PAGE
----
One vessel inscribed as public (δεμόσιον) also bears an erastic inscription (Λαχάρες καλός). The Attic lettering and spelling are a giveaway. This is precisely not a public vessel, but (I suggest) a joke. The Athenian author playfully opposes writing as a sign of public authority and as the performance of private erotic desire (260). This text comes from the site of Pheidias’ workshop, where other vessels with the official inscription δαμόσιον were found (261-4): public meals at Eleian expense for the workforce on the chryselephantine statue of Zeus? Hence the allusion in bowl 260, the Athenian author and the audience both being familiar with perhaps humdrum public rations. All the material from the workshop should have been cross-referenced as a meaningful assemblage in its own right: ownership inscriptions (non-local names, 279-307), a vessel belonging to a team of workmen named after its leader, Oitas (269), jocular sympotic inscriptions (338-40), inscribed moulds (94). From dedications-rich Olympia come other inscriptions relative to the production of art, namely assembly-marks for large bronze statues or cauldrons (93, 95-105); here one misses parallels.3 Inscriptions also embodied self-conscious reflections on art: a pair of Argive artists describe themselves as “knowing techna from their fathers” (65, also SEG48.545, ca530-460 BCE), one Dikon dedicated a strigil to Zeus, “having made it himself: for this is the skill (sophia) he has” (one misses a photograph).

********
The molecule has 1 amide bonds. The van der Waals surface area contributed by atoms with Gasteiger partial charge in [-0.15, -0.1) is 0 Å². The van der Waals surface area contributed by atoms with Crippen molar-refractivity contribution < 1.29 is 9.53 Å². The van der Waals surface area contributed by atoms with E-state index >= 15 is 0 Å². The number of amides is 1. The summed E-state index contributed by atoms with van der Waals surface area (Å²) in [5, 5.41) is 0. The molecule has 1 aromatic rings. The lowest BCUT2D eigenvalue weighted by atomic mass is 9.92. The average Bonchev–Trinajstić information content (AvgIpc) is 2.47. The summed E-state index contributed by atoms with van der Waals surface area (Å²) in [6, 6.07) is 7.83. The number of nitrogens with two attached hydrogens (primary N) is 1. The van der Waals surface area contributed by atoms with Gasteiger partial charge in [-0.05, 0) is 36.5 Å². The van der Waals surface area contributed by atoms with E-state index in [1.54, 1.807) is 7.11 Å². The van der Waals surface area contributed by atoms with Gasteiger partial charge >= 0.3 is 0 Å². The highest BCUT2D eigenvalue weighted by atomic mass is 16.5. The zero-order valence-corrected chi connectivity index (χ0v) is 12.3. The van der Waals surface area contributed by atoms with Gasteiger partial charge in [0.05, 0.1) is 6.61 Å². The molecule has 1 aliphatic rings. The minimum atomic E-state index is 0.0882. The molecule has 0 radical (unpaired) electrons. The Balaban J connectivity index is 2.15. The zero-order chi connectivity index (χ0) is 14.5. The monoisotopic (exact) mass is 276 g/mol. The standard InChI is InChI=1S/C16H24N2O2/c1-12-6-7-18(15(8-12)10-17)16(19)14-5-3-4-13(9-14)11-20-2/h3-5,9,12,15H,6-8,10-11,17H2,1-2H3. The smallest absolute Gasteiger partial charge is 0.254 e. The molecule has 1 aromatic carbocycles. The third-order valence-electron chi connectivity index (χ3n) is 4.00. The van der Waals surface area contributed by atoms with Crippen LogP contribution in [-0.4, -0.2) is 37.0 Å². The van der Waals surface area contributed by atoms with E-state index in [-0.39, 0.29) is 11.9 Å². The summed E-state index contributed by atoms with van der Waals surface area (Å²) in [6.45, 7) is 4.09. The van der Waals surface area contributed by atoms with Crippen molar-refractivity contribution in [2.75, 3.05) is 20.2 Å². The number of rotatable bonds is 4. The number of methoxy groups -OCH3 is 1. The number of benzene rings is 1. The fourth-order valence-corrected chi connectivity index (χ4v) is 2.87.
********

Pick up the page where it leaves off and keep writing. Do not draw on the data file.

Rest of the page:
One of the privately inscribed cups from the workshop of Pheidias was his own, and its publication exemplifies the qualities and the eccentricities of this corpus (304). This is the first publication, and the absence of illustration or measurements is odd (especially since the bibliography notes lack of measurements in earlier publications). Yet the bibliography and commentary are helpful on the question of authenticity (secure); the type of cup is interestingly identified as a rustic or traveller’s type; and someone (it is unclear who) notes that the punctuation, Φειδίο: εἰμί, put emphasis on the name of Pheidias— as workshop boss or famous artist?4
1. See already K. Hallof, K. Herrmann, S. Prignitz, “Alte und Neue Inschriften aus Olympia I”, Chiron 42 (2012), 213-38, publishing nos. 33A, 51, 53 of the Vienna corpus; further BullEpig 2013, 149 (M. Sève).
2. Reviewed by J. Roy, BMCR 2000.02.21.
3. C. Mattusch, Greek Bronze Statuary (1988), 173-4; SEG 46.1705.
4. I thank A. Ellis-Evans, W. Mack (both authors of their own reviews of NIO).